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Testing four hypotheses to explain partial migration: balancing reproductive benefits with limits to fasting endurance


Seasonal migration is ubiquitous in animals, and yet its underlying cause(s) remain poorly known. Species exhibiting short-distance altitudinal migration and intraspecific variation in migratory behavior (partial or differential migration) are ideal study systems for examining the selective pressures that affect individual migratory decisions. We used an individually marked population of yellow-eyed juncos, breeding along a 1000-m elevational gradient and migrating up and down that gradient, to examine the morphological, behavioral, and reproductive traits associated with migratory behavior. We tested the four most well-known hypotheses proposed to explain partial migration: the thermal tolerance, fasting endurance, dominance, and arrival time hypotheses. Our results indicate that: (1) limits to juncos’ fasting endurance constrain their ability to overwinter at high elevations, in support of the fasting endurance hypothesis, (2) differences in body size mediate fasting ability and are associated with variation in migratory behavior and overwinter apparent survival, (3) migratory behavior interacts with reproductive success, in partial support of the arrival time hypothesis, and (4) additional mechanisms that are not captured by the four well-known hypotheses might better explain individual variation in migratory behavior. Less migratory females achieved greater nesting success the following breeding season. Among males, nesting success influenced migratory tendency the following winter. Successful males may either migrate to a more benign winter climate without paying reproductive costs, or high levels of parental effort might physiologically constrain their ability to overwinter in harsh climates.

Significance statement

Migration is a costly behavior, so migration must yield fitness benefits, at least for some individuals. Species in which migratory behavior varies among individuals in the same population provide an under-utilized opportunity to understand the costs and benefits that mediate individual migratory decisions. By marking and tracking a population of yellow-eyed juncos, we found that larger individuals were less likely to migrate, and this held true even within a sex class (males). Smaller individuals were not only more likely to migrate but also had lower apparent survival, and these differences were driven by size-related differences in fasting ability. Less migratory females accrued reproductive benefits, but males with the highest reproductive success were not less likely to migrate as predicted by the arrival time hypothesis. Our study demonstrates that migratory decisions balance the potential reproductive benefits and survival risks of overwintering on high-elevation breeding grounds.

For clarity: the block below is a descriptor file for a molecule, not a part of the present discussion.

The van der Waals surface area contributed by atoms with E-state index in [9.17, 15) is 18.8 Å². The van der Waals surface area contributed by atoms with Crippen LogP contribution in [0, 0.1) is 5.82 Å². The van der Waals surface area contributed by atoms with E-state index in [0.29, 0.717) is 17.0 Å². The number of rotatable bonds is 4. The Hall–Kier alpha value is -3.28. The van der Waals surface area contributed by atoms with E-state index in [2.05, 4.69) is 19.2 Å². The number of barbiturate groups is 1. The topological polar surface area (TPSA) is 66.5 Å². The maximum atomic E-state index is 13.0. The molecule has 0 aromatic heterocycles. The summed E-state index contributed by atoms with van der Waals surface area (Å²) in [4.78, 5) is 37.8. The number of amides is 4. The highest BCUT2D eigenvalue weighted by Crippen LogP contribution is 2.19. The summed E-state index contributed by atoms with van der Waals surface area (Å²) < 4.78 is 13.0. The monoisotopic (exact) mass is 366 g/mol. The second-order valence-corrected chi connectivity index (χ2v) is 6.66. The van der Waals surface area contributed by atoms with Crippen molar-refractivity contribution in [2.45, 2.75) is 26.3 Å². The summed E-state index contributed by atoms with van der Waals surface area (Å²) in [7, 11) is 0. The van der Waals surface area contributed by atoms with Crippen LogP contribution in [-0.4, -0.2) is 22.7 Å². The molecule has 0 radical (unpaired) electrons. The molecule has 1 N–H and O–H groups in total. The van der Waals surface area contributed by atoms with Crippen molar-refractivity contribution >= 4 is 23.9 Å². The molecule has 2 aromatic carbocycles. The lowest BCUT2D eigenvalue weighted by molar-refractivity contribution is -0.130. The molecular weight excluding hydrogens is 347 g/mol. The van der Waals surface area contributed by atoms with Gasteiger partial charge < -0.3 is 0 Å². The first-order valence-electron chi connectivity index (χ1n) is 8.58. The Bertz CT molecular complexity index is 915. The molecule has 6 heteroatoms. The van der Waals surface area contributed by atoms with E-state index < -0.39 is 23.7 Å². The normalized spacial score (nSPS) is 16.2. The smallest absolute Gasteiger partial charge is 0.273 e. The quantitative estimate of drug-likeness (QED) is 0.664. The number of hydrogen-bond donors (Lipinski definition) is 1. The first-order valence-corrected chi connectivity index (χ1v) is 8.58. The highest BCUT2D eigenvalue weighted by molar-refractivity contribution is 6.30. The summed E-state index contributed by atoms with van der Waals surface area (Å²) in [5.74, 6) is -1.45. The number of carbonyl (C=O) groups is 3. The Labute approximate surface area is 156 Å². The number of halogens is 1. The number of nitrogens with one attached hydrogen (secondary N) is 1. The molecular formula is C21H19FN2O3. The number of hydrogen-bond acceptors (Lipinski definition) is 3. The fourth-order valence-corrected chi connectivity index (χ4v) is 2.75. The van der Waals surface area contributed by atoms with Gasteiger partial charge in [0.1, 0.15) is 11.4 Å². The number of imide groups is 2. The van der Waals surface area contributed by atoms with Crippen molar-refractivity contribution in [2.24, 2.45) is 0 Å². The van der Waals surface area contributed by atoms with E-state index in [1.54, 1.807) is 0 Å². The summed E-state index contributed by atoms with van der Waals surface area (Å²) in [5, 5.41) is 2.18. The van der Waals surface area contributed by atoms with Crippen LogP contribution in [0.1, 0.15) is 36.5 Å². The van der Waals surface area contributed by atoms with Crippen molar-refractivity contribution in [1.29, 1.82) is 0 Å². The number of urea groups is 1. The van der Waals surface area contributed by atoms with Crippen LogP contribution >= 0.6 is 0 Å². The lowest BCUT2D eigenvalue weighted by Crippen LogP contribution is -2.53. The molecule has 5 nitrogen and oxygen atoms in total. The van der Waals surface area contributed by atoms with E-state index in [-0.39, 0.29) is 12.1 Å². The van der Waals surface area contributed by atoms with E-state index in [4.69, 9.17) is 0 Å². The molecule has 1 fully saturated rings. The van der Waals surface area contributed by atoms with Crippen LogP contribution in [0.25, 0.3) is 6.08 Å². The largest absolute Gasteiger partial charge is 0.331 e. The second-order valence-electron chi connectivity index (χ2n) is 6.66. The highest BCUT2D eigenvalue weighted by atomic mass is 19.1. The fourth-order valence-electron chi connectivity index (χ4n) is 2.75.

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A. Boyle and R. Duckworth provided invaluable feedback and support throughout the development and implementation of this study. R. Norris and three anonymous reviewers provided suggestions that improved the manuscript. Any use of trade, firm, or product names is for descriptive purposes only and does not imply endorsement by the U.S. Government.


CGL was supported by National Science Foundation Graduate Research Fellowship No. DGE-1143953. Arizona Field Ornithologists, T&E Inc., and Western Bird Banding Association provided funding.

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Correspondence to Carl G. Lundblad.

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All applicable international, national, and institutional guidelines for the use and care of animals were followed. This study was performed under a protocol approved by the University of Arizona Institutional Animal Care and Use Committee (protocol no.11-272).

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Lundblad, C.G., Conway, C.J. Testing four hypotheses to explain partial migration: balancing reproductive benefits with limits to fasting endurance. Behav Ecol Sociobiol 74, 26 (2020). https://doi.org/10.1007/s00265-019-2796-3

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  • Altitudinal migration
  • Arrival time hypothesis
  • Body size hypothesis
  • Carry-over effects
  • Junco phaeonotus
  • Yellow-eyed junco